Two of last year's best films celebrated the movies themselves, and specifically their pioneering days. The Artist is a spot-on homage in silent black and white. Martin Scorsese's terrific family fantasy is a different kind of tribute: a wide-eyed view of the world seen from the eyes of a boy who lives inside a Paris train station. His adventures lead directly to one of the fathers of modern cinema, Georges Méliès, who opened up a universe of possibilities for directors like Scorsese more than 100 years ago. Watch Hugo on Blu-ray and lose yourself in a gorgeous history lesson that never fails to delight.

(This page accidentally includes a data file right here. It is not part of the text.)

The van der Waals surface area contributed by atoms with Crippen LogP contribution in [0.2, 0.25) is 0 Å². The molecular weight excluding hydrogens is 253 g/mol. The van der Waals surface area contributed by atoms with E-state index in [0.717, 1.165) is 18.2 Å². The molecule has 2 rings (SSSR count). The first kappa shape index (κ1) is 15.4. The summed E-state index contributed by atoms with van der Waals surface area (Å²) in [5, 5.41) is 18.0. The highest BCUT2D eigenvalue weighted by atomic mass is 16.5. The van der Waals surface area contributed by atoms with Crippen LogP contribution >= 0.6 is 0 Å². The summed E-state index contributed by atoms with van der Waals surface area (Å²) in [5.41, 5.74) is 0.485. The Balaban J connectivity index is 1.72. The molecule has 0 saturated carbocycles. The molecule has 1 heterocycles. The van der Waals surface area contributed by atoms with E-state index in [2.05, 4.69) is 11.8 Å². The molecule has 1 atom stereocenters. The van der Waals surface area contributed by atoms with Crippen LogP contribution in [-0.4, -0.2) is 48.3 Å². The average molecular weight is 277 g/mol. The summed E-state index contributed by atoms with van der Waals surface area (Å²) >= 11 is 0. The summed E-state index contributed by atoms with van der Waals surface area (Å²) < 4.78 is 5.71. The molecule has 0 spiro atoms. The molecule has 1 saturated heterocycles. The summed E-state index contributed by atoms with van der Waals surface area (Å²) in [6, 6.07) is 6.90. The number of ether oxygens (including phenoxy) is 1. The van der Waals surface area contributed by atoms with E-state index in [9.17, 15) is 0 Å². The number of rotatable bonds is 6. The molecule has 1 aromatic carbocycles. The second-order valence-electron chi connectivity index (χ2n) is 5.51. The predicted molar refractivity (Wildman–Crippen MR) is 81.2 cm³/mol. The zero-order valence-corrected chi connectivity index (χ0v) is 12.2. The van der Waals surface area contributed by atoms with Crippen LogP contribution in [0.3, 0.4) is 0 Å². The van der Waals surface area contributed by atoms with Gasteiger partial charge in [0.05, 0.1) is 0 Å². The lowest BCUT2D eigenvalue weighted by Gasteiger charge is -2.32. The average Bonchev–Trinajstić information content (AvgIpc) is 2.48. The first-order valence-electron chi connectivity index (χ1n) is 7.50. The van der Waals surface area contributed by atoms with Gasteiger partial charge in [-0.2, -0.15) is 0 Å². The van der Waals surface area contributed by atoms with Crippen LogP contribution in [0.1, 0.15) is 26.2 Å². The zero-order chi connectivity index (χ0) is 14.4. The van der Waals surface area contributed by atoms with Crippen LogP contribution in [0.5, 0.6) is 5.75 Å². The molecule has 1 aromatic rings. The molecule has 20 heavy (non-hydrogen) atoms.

Answers to Nothing (Lionsgate)
Unfunny comedian Dane Cook and the woman who played Juliet on Lost star in this low-budget bomb that tries to pull together multiple storylines, just like in Crash. But all of their boring tales add up to a whole lotta, yep, nothing.I Melt With You (Magnolia)
Four fortysomething college pals (played by insufferable douchebags like Jeremy Piven and Rob Lowe) get together to talk about old times — and do lots of drugs and drink lots of booze. The big twist is kinda stupid.
Johnny English Reborn (Universal)
Rowan Atkinson (Mr. Bean, as most of you know him) plays an incompetent spy in this sequel to a movie not too many people saw. Might be your thing if you think James Bond needs more groin shots.